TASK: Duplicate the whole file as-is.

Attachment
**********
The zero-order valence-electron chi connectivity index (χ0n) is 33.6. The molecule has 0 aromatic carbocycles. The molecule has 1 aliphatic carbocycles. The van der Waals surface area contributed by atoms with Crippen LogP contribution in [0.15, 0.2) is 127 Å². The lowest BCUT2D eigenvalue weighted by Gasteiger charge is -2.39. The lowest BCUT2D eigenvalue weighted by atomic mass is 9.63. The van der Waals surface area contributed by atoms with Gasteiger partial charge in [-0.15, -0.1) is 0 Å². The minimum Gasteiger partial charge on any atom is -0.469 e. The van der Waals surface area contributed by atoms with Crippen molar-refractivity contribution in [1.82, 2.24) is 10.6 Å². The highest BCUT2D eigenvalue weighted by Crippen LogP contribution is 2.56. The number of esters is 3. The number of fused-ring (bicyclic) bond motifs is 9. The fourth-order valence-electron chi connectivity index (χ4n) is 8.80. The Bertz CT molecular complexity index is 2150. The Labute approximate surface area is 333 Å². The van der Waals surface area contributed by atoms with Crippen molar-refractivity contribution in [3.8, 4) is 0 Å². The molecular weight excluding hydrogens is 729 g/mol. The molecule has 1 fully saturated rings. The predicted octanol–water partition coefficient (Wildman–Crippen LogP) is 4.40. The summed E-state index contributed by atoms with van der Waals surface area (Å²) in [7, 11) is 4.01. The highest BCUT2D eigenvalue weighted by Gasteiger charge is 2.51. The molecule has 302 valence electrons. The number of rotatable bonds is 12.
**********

The zero-order valence-electron chi connectivity index (χ0n) is 33.6. The molecule has 0 aromatic carbocycles. The molecule has 1 aliphatic carbocycles. The van der Waals surface area contributed by atoms with Crippen LogP contribution in [0.15, 0.2) is 127 Å². The lowest BCUT2D eigenvalue weighted by Gasteiger charge is -2.39. The lowest BCUT2D eigenvalue weighted by atomic mass is 9.63. The van der Waals surface area contributed by atoms with Gasteiger partial charge in [-0.15, -0.1) is 0 Å². The minimum Gasteiger partial charge on any atom is -0.469 e. The van der Waals surface area contributed by atoms with Crippen molar-refractivity contribution in [1.82, 2.24) is 10.6 Å². The highest BCUT2D eigenvalue weighted by Crippen LogP contribution is 2.56. The number of esters is 3. The number of fused-ring (bicyclic) bond motifs is 9. The fourth-order valence-electron chi connectivity index (χ4n) is 8.80. The Bertz CT molecular complexity index is 2150. The Labute approximate surface area is 333 Å². The van der Waals surface area contributed by atoms with Crippen molar-refractivity contribution in [3.8, 4) is 0 Å². The molecular weight excluding hydrogens is 729 g/mol. The molecule has 1 fully saturated rings. The predicted octanol–water partition coefficient (Wildman–Crippen LogP) is 4.40. The summed E-state index contributed by atoms with van der Waals surface area (Å²) in [7, 11) is 4.01. The highest BCUT2D eigenvalue weighted by Gasteiger charge is 2.51. The molecule has 302 valence electrons. The number of rotatable bonds is 12.